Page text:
Richard Wagner in VeniceDuring his stays in Venice, Wagner visited Piazza San Marco on a daily basis, always stopping at the Caffè Lavena for a cup of tea or a Cognac on the upper loggia, where he often spent half an hour conversing with Carlo Lavena.
Richard Wagner, one of the greatest musical geniuses of all time, gave lustre to Caffé Lavena, frequenting the place from the time of his first visit to Venice and becoming a habitué.
Wagner was always at the Lavena to compliment the director of the city band, after the performance of his Lohengrin, and to converse about pentagrams with his friends, the violinistFrontali and Maestro Angelo Tessarin turning the Caffé Lavena into a club for musicians, who were attracted by the fame of the great German master.As noted previously, Franz Liszt, Wagner's father-in-law, also frequented the Lavena with him. Liszt was inspired to write some of his most beautiful pages of music for piano on Venice as he sat in the café.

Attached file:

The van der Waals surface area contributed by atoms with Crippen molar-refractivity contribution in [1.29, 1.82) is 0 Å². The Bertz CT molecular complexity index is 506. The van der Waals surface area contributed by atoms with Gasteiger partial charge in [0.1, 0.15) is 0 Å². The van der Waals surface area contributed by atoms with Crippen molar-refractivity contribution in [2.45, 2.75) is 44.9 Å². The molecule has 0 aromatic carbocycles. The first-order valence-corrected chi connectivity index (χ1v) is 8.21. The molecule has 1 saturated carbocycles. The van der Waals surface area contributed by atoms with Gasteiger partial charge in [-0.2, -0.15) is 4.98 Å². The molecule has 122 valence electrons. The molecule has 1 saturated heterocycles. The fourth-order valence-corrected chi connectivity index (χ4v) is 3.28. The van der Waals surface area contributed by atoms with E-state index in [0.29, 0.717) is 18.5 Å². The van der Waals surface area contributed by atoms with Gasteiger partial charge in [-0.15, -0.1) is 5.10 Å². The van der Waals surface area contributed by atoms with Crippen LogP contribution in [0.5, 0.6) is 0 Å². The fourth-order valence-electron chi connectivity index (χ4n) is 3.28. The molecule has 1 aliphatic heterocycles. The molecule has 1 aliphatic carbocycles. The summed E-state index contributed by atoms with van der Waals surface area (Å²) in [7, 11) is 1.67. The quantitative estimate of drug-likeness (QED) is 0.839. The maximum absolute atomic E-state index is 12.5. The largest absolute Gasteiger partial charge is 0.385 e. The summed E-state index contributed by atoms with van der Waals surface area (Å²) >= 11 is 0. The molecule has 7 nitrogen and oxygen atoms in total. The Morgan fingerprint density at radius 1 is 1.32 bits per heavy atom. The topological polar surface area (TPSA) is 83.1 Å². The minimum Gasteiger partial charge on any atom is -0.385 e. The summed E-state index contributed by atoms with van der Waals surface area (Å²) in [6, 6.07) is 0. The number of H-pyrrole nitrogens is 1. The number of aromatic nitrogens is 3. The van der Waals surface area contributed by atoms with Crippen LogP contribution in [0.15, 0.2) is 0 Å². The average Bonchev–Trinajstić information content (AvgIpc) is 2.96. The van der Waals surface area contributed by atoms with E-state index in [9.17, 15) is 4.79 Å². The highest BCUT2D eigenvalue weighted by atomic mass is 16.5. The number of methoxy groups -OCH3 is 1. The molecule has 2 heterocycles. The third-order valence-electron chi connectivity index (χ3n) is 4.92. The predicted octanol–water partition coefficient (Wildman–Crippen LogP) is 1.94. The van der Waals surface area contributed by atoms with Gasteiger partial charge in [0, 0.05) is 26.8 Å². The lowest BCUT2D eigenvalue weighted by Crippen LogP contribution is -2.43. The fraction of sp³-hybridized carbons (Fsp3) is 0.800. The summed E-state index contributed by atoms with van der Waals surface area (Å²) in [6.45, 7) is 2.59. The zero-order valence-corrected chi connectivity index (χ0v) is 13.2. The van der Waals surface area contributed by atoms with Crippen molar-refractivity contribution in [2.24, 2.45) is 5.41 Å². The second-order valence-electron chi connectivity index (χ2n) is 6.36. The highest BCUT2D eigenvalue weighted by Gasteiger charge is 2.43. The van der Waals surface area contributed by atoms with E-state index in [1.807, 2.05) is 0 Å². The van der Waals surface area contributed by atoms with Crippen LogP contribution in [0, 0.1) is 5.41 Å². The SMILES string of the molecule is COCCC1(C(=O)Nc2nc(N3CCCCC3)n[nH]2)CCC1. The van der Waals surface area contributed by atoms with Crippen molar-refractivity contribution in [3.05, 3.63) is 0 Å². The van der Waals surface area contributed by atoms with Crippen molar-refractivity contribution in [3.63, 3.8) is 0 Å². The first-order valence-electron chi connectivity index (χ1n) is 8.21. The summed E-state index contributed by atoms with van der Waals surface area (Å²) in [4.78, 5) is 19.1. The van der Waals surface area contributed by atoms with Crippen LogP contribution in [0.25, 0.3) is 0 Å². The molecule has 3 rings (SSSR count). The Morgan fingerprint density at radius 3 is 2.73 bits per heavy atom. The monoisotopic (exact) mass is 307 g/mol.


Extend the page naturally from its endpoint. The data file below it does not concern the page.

At this point it is a must to recall some of the other musicians of the age, who were attracted by the fame of the German master and who met at the tables of the café, forming a veritable cultural club, to the point that the Lavena was renowned as Caffè dei musicisti (the Musicians' Café). Among the guests of the Café there were Arthur Rubinstein, Mstislav Rostropovic, Karl Bòhm, Peter Maag, Mario del Monaco, Franco Corelli, Cecilia Gasdia, Raina Kabaiwanska, Uto Ughi, Katia Ricciarelli and many of the most illustrious names in music and opera.